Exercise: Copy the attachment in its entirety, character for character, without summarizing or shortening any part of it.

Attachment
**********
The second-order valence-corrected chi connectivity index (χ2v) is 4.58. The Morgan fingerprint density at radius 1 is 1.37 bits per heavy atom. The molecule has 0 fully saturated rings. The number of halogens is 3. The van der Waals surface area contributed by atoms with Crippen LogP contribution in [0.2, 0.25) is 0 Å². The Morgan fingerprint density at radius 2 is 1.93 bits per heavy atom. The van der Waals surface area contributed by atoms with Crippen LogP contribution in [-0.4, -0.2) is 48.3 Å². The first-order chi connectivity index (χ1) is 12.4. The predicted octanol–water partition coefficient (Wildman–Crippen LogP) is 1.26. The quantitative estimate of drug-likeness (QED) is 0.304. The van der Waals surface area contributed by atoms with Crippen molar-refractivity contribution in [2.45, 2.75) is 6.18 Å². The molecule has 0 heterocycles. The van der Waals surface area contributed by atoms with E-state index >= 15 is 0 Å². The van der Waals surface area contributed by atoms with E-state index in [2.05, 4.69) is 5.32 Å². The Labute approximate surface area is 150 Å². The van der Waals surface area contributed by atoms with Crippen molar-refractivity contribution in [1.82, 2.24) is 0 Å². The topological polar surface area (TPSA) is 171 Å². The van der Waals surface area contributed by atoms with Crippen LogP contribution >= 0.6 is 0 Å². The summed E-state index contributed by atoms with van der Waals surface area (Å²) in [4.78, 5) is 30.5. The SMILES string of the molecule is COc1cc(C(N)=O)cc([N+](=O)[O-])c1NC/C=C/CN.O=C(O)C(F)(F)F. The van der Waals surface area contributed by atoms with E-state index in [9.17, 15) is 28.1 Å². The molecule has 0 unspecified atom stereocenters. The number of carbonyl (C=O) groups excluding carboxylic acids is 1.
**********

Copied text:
The second-order valence-corrected chi connectivity index (χ2v) is 4.58. The Morgan fingerprint density at radius 1 is 1.37 bits per heavy atom. The molecule has 0 fully saturated rings. The number of halogens is 3. The van der Waals surface area contributed by atoms with Crippen LogP contribution in [0.2, 0.25) is 0 Å². The Morgan fingerprint density at radius 2 is 1.93 bits per heavy atom. The van der Waals surface area contributed by atoms with Crippen LogP contribution in [-0.4, -0.2) is 48.3 Å². The first-order chi connectivity index (χ1) is 12.4. The predicted octanol–water partition coefficient (Wildman–Crippen LogP) is 1.26. The quantitative estimate of drug-likeness (QED) is 0.304. The van der Waals surface area contributed by atoms with Crippen molar-refractivity contribution in [2.45, 2.75) is 6.18 Å². The molecule has 0 heterocycles. The van der Waals surface area contributed by atoms with E-state index >= 15 is 0 Å². The van der Waals surface area contributed by atoms with E-state index in [2.05, 4.69) is 5.32 Å². The Labute approximate surface area is 150 Å². The van der Waals surface area contributed by atoms with Crippen molar-refractivity contribution in [1.82, 2.24) is 0 Å². The topological polar surface area (TPSA) is 171 Å². The van der Waals surface area contributed by atoms with Crippen LogP contribution >= 0.6 is 0 Å². The summed E-state index contributed by atoms with van der Waals surface area (Å²) in [4.78, 5) is 30.5. The SMILES string of the molecule is COc1cc(C(N)=O)cc([N+](=O)[O-])c1NC/C=C/CN.O=C(O)C(F)(F)F. The van der Waals surface area contributed by atoms with E-state index in [9.17, 15) is 28.1 Å². The molecule has 0 unspecified atom stereocenters. The number of carbonyl (C=O) groups excluding carboxylic acids is 1.